Tuesday, December 23, 2014

Extended Cognition and the Collective Mind

Consider this to be an addendum to yesterdays' post What is Culture that it can Evolve? The Mesh, from Individuals to the Group.
I was cruising the web this morning (23 December 2014) and came across a post about extended cognition (Carl Pierer, Extended Cognition (Part 1) in 3 Quarks Daily). Extended cognition is the notion that, to quote the post, “the tools and instruments used in cognitive processes are part of the cognitive process.” Hence cognition isn’t confined to brain within one’s skull.

I’ve been aware of this notion for some time. I take it as self-evident that, for example, written language is, in some useful sense, a tool of cognition and that that is therefore an example of a cognitive process that is in some sense extended outside the skull. There are a lot of things we use in a way similar to written language. Obviously, we have numbers and the system of calculations and we have diagrams and drawings of all sorts. Just how far we can extend this process, I don’t know. To computers? Sure, why not?

But it’s never been immediately obvious to me that anything deep depends on getting the matter right, whatever it is. The issue seems to me to be one of boundary drawing, but it seems to me that the important question about cognition has always been: What happens inside the skull? When we use computers to simulate cognitive processes, that’s what we’re doing, trying to figure out what happens inside a person’s skull. I see no reason to change this view.

What happens to this conversation, however, in the context of cultural evolution as I have been discussing it? In that context I’ve been talking about a “collective mind” that is implemented in “the mesh” of individual communicating humans. How does that conception intersect with the thesis of extended cognition? Consider this passage from Pierer’s 3QD post:
On Clark and Chalmers' view, Wolfram and the computer create a “coupled system”:
All the components in the system play an active causal role, and hey jointly govern behaviour in the same sort of way that cognition usually does. If we remove the external component the system's behavioural competence will drop, just as it would if we removed part of its brain. Our thesis is that this sort of coupled process counts equally well as a cognitive process, whether or not it is wholly in the head. (Clark & Chalmers 1998, p. 8)
Coupled systems are thus ubiquitous: the person using their smartphone to find the nearest bus stop, the pianist playing the piano to test their new piece of music as well as the writer jotting down ideas and modifying them in the process all constitute coupled systems.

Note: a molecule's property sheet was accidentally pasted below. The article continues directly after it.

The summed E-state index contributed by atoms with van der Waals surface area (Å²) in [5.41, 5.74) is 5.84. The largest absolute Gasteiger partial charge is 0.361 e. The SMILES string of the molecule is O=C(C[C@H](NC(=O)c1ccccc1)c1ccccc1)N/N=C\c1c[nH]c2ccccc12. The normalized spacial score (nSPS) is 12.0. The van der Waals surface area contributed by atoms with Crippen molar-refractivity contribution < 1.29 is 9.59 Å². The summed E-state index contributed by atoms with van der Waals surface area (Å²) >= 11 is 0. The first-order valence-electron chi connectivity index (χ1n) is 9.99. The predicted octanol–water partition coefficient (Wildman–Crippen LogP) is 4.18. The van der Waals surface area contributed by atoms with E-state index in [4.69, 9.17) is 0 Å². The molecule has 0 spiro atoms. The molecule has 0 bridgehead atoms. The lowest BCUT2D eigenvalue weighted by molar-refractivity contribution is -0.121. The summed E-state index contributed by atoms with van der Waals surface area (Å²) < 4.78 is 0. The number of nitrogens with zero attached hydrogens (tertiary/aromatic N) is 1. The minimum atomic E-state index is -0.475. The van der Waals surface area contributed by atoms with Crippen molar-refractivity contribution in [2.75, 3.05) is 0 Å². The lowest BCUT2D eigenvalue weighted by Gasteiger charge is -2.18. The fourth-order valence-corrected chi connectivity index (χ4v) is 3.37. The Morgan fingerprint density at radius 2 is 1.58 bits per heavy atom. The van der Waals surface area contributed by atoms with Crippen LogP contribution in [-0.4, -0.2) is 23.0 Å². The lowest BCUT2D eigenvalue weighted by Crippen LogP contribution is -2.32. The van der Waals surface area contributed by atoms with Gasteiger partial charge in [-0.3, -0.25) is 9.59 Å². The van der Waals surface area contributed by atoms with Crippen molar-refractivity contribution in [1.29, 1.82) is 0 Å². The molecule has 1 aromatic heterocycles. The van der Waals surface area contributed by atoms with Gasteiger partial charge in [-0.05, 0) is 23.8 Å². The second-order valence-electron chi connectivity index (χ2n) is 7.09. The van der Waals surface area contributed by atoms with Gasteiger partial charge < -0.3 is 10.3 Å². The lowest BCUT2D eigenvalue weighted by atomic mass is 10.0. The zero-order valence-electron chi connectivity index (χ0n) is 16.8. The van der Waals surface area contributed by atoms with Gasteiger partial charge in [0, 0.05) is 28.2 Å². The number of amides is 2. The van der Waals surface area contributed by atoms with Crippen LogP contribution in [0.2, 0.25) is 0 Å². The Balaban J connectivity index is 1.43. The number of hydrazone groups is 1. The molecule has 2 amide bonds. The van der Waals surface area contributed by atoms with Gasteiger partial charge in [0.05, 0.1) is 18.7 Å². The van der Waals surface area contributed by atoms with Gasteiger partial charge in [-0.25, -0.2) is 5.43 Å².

The argument for extended heavily relies on an assumption known as the parity principle:
If, as we confront some task, a part of the world functions as a process which, were it done in the head, we would have no hesitation in recognizing as part of the cognitive process, then that part of the world is (so we claim) part of the cognitive process.
This principle derives from the idea that it should not matter how exactly a cognitive or mental process is instantiated for it to count as cognitive or mental.
Their notion of a coupled system is tantalizing given that I talk of couplers as one class of coordinators. Couplers, in my sense, however, only link one human mind to another. Targets, however, link human minds to external objects. The targets that “cover” a spoked wheel in Ted Cloak’s classic example, however, don’t make that wheel a cognitive instrument for either the wheelwright on the wagon driver.

And then there is the case of language itself, with all those designators. The speech stream is of course external to both the speaker and the listener; that’s what allows it to link them in communication. The same is true of the written text, which can serve as a vehicle of asynchronous communication between a writer and any number of readers. The designators, that is, the content words, link writer and reader together and direct their attention jointly to, well, whatever it being designated, whether it be the apple tree under which Isaac Newton sat, or the theory of gravity that was evoked from him by an apple falling from that tree.

But the interesting processes are the ones taking place in the heads of the speaker and the listening, the writer and the reader, no? The process that conveys the signal from one to the other is not so interesting. It may be an instrument of cognition, it isn’t doing any active cognizing, is it?

* * * * *

I don’t know where this line of thought would lead and I don’t have time to follow it up now. That is to say, it’s not obvious to me at this point that the notion of extended cognition bears on cultural evolution in any deep way. It seems clear to me that they’re playing with some of the same conceptual building blocks. But what they’re building from them – the extended mind – doesn’t interest me as much as the notion of a collective mind implemented in a mesh of humans and their artifacts and interactions through the mediation of cultural coordinators: targets, couplers, and designators.

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